The COVID-19 pandemic has taken its toll on global growth and has helped contract India’s economy. The Reserve Bank of India (RBI) expects the Indian economy to contract in the current fiscal year. The Indian government place heavy restrictions on movement in April and began to lift some of those restrictions in May. While it appears that liquidity is on the rise, demand has slumped and will need an influx of investment and spending to help further buy Indian shares, which are tightly tied to Indian economic growth.
Before the Pandemic Growth was Decellerating
Before the Pandemic forced the Indian government to demand a statewide quarantine, the Indian economy was beginning to decelerate. Indian GDP growth has been decelerating for 3-straight years, due to the lack of demand. GDP was 8.3% in 2016-17. It fell to 7% in 2017-18, 6.1% in 2018-19 and 4.2% in 2019-20. The issue appears to be a function of demand as opposed to liquidity. To assist, the Indian government attempted to provide a liquidity stimulus that helps prevent banking issues related to money in the economy. In September 2019, the government slashed corporate taxes. This was expected to promote investment and demand and boost economic growth. Additionally, the RBI has mostly either reduced interest rates or kept them stable. This was expected to reduce the cost of capital and promote investment. Unfortunately, investment was falling before the unset of the pandemic and it appears to be continuing to fall.
Meanwhile, consumer sentiment is faltering, dragging down demand as the quarantine has weighed on consumer demand. RBI’s consumer confidence surveys show that current perceptions of income and non-essential spending have collapsed. This lack of demand has not gone unnoticed. The RBI’s Monetary Policy Committee pointed to weak demand as a problem in its resolutions last year. Unfortunately, the central bank only has one tool to deal with the lack of demand which is interest rate cuts which do not boost demand.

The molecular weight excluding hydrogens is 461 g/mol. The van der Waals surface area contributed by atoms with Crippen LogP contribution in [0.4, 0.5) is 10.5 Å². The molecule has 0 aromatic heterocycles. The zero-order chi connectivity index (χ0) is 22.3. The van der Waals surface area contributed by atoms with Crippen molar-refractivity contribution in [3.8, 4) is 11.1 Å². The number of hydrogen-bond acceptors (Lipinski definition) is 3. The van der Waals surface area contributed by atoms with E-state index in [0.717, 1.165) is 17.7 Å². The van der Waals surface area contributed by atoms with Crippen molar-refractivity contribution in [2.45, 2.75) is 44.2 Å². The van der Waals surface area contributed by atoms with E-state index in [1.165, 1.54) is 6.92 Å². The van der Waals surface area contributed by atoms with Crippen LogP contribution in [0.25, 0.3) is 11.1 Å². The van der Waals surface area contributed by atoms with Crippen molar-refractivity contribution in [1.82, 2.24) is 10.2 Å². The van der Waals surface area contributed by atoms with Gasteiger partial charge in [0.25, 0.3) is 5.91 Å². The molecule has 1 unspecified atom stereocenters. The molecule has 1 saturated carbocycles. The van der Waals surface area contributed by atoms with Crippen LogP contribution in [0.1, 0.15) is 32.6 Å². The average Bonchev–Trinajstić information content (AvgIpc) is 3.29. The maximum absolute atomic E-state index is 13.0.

Fiscal Stimulus is Non-Existent
The government is now pointing to the RBI, which in turn is pointing back to the government. In the US, the central bank and the government are working hand in hand. The Federal Reserve cut rates immediately to zero and embarked on a bond purchase program that was uncapped. Additionally, congress let louse a multi-trillion dollar fiscal stimulus policy to help spur demand. Following the economic crisis in the wake of the COVID-19 pandemic, the US Congress enacted new legislation providing a fiscal stimulus. The fiscal deficit in the US is estimated to increase from $1 trillion to $3.7 trillion in 2020, which is approximately 13% of GDP. India’s fiscal deficit in 2019-20 stood 3.8% of GDP.
The Bottom Line
The underlying problem is that the Modi Government does not seem to want to take on debt to drive demand. The RBI has done what it initially can, but they will need fiscal stimulus to lead demand higher. They can cut rates to zero and start purchasing assets to buoy liquidity, but this will not help buoy demand. While the share price of the Indian stock market has increased and rebounded, it has not helped consumer sentiment rise, which will be needed to help the Indian economy recover.